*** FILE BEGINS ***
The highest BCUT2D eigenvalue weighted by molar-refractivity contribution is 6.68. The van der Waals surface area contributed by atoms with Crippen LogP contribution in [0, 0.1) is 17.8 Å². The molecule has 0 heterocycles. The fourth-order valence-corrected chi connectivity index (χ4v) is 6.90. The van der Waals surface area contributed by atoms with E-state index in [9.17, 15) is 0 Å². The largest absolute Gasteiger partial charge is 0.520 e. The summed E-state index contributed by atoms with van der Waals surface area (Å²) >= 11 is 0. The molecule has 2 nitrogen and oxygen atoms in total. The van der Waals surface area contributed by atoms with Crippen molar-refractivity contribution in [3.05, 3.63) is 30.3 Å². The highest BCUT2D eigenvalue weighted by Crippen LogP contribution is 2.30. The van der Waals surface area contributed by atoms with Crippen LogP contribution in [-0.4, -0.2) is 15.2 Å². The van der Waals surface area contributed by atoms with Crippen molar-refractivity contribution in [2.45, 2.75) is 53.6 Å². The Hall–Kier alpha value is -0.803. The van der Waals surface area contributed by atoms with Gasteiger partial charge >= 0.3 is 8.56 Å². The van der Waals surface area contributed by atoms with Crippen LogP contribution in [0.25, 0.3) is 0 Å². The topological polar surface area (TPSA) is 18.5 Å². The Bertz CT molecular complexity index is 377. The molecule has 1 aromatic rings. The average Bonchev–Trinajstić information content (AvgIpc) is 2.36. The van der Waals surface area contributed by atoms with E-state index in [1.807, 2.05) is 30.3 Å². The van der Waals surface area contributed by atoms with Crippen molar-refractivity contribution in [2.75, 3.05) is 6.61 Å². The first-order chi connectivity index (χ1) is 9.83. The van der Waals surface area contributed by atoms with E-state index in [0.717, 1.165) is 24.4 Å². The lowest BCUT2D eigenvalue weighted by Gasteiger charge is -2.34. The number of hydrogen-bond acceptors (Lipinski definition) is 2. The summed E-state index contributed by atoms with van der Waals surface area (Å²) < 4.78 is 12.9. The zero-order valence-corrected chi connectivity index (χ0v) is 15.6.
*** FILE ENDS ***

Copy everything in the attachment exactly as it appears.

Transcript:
The highest BCUT2D eigenvalue weighted by molar-refractivity contribution is 6.68. The van der Waals surface area contributed by atoms with Crippen LogP contribution in [0, 0.1) is 17.8 Å². The molecule has 0 heterocycles. The fourth-order valence-corrected chi connectivity index (χ4v) is 6.90. The van der Waals surface area contributed by atoms with E-state index in [9.17, 15) is 0 Å². The largest absolute Gasteiger partial charge is 0.520 e. The summed E-state index contributed by atoms with van der Waals surface area (Å²) >= 11 is 0. The molecule has 2 nitrogen and oxygen atoms in total. The van der Waals surface area contributed by atoms with Crippen molar-refractivity contribution in [3.05, 3.63) is 30.3 Å². The highest BCUT2D eigenvalue weighted by Crippen LogP contribution is 2.30. The van der Waals surface area contributed by atoms with Crippen LogP contribution in [-0.4, -0.2) is 15.2 Å². The van der Waals surface area contributed by atoms with Crippen molar-refractivity contribution in [2.45, 2.75) is 53.6 Å². The Hall–Kier alpha value is -0.803. The van der Waals surface area contributed by atoms with Gasteiger partial charge >= 0.3 is 8.56 Å². The van der Waals surface area contributed by atoms with Crippen LogP contribution in [0.25, 0.3) is 0 Å². The topological polar surface area (TPSA) is 18.5 Å². The Bertz CT molecular complexity index is 377. The molecule has 1 aromatic rings. The average Bonchev–Trinajstić information content (AvgIpc) is 2.36. The van der Waals surface area contributed by atoms with E-state index in [1.807, 2.05) is 30.3 Å². The van der Waals surface area contributed by atoms with Crippen molar-refractivity contribution in [2.75, 3.05) is 6.61 Å². The first-order chi connectivity index (χ1) is 9.83. The van der Waals surface area contributed by atoms with E-state index in [0.717, 1.165) is 24.4 Å². The lowest BCUT2D eigenvalue weighted by Gasteiger charge is -2.34. The number of hydrogen-bond acceptors (Lipinski definition) is 2. The summed E-state index contributed by atoms with van der Waals surface area (Å²) < 4.78 is 12.9. The zero-order valence-corrected chi connectivity index (χ0v) is 15.6.